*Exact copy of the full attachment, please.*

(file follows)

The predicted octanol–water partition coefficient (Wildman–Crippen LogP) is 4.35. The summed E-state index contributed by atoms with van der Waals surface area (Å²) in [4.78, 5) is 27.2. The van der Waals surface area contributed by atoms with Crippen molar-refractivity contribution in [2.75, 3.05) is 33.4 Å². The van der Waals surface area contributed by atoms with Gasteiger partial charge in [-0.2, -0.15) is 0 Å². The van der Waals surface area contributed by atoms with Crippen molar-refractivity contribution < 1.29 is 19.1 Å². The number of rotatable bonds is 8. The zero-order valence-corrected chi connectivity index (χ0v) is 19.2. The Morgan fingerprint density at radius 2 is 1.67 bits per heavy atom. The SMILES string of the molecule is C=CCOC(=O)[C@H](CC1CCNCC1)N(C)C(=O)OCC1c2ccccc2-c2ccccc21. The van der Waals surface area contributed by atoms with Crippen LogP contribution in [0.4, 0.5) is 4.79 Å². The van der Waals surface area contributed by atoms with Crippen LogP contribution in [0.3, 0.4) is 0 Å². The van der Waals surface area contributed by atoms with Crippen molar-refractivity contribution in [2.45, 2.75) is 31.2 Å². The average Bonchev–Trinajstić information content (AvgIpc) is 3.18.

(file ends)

The predicted octanol–water partition coefficient (Wildman–Crippen LogP) is 4.35. The summed E-state index contributed by atoms with van der Waals surface area (Å²) in [4.78, 5) is 27.2. The van der Waals surface area contributed by atoms with Crippen molar-refractivity contribution in [2.75, 3.05) is 33.4 Å². The van der Waals surface area contributed by atoms with Gasteiger partial charge in [-0.2, -0.15) is 0 Å². The van der Waals surface area contributed by atoms with Crippen molar-refractivity contribution < 1.29 is 19.1 Å². The number of rotatable bonds is 8. The zero-order valence-corrected chi connectivity index (χ0v) is 19.2. The Morgan fingerprint density at radius 2 is 1.67 bits per heavy atom. The SMILES string of the molecule is C=CCOC(=O)[C@H](CC1CCNCC1)N(C)C(=O)OCC1c2ccccc2-c2ccccc21. The van der Waals surface area contributed by atoms with Crippen LogP contribution in [0.4, 0.5) is 4.79 Å². The van der Waals surface area contributed by atoms with Crippen LogP contribution in [0.3, 0.4) is 0 Å². The van der Waals surface area contributed by atoms with Crippen molar-refractivity contribution in [2.45, 2.75) is 31.2 Å². The average Bonchev–Trinajstić information content (AvgIpc) is 3.18.